Posted in Asperger's Syndrome

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I'm not back yet (part two)

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I guess part of the reason I disappeared over the last few months is that I was feeling fairly worn down with the whole thing. I wanted to find some sort of a solution to this problem, though ever since I started I’ve had the sinking feeling that it’s a part of my biology and hell, high water and wild horses aren’t going to do the slightest thing to change it. I’m not going to change the world or its eating habits either. The best I can do is try and spread the word as far and wide as possible so at least some of the most inquisitive, resourceful, and open minded people are able to figure out the causes of their ill health. Instead I got tied up in the minutiae of trying to help every individual try to figure out the cause of every little reaction they had so they could avoid doing the elimination diet and testing things properly.

People always have to do their own thing. People hate doing the elimination diet. People make exceptions for their favourite foods, or foods they think are nutritious. They take vitamin megadoses, or vitamins they’ve been told to avoid. They take probiotics that half the time make them ill. They try chelation therapy and when they react to the DMSO they think it’s because they’re moving mercury out of their bodies. They try to eliminate one chemical at a time and get locked into an either/or mentality. They make endless mistakes with what they can and cannot eat. They bitch about food not being tasty. They bitch about not having anything to eat. They become obsessed with eating foods that they should be using caution with, and then don’t understand they’re self-medicating their addictions. They become enamoured of the dubious “you need to eat more salicylates not less” theory of salicylate intolerance. They give their good money to bad quacktitioners who sell them NAET, hypnotism, acupuncture, and homeopathic cures. Belief is a very powerful thing. At the first sign of becoming sick, they bottle it and start using non-failsafe medications and herbal remedies. If they get sick, they blame the elimination diet and decide salicylates must be good for them instead of acknowledging the fact that their body is in turmoil and needs at least three months to reset. And they never, ever question the idea that fruits and vegetables are good for you – that the “wonderful antioxidants” they contain are the exact same reactive compounds that are making them ill.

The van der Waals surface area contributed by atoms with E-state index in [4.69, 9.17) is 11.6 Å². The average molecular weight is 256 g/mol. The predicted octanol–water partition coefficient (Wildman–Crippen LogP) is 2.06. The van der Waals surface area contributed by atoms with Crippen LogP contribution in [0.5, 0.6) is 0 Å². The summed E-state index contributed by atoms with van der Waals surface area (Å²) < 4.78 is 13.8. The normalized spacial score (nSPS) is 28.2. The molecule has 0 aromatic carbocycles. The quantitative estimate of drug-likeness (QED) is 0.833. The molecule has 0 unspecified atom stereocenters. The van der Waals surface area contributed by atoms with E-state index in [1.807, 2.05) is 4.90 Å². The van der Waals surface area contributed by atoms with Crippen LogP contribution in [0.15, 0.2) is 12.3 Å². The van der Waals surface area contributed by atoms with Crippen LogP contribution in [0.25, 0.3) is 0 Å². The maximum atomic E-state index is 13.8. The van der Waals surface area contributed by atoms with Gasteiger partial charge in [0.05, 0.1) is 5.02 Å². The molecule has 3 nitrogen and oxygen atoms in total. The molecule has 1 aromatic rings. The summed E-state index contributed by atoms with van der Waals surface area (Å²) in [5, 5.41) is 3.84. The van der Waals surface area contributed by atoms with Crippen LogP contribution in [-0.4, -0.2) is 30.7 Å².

This is pretty much why I needed the mental holiday. Not because I’m upset or having a rant about what is inevitable and a part of human nature and what we all have to go through (I went through it all too), but because I was so tired of going over old ground. When I have to say something more than about three times, I start to feel stupid and embarrassed at having had to say it again. I never know when I’m patronising people or talking over their heads. It’s just the way I’m built. Aspergers. I’d make a bad teacher.

That’s why when I get back on the case I’ll have to try hard to restrain myself from unnecessary posts and interactions with people in order to give myself enough time to get the information website updated and completed. Now I come back to look at it, I can see tons of errors and things I want to change. For example, salicylate, amine, and glutamate intolerance isn’t merely about detox or inactivation of the compounds involved. It’s also about inflammatory processes, about genes that effect neurotransmitters, and a kind of a sensitivity I can’t quite explain but seems to be integral to autism, asperger’s, ADHD, fibromyalgia, and other related conditions. I think it’s something that deserves a “syndrome” title – like “food chemical intolerance syndrome” – or “feingold syndrome”, except it isn’t necessarily ultimately about food, but an integral weakness or difference that is expressed when exposed to certain chemical, atmospheric, environmental, emotional, and food triggers.

I think it’s genetic, or at the very least congenital. I don’t think anymore that in some people might have anything to do with vitamin deficiencies, or with toxins like mercury, or with gut flora, or any other vague possibility that people have theorised. I think it is primarily a modern syndrome. I think it has something to do with our evolutionary diet being low in chemicals, and our evolving in a highly pressured, dangerous environment in which survival of the fittest is survival of the brainiest. I think it has something to do with eating a diet consisting almost entirely of fatty, fresh meat and bland root vegetables, and that’s why we do very well on this diet and very badly on a modern “healthy” diet. I couldn’t care less what various native tribes eat in obscure regions of the world where these genes probably haven’t propagated, as I think it’s fairly irrelevant. Dr Price did not in any case study the health of people beyond their ability to fend off infections and the quality of their bone development. This syndrome is far more subtle than that.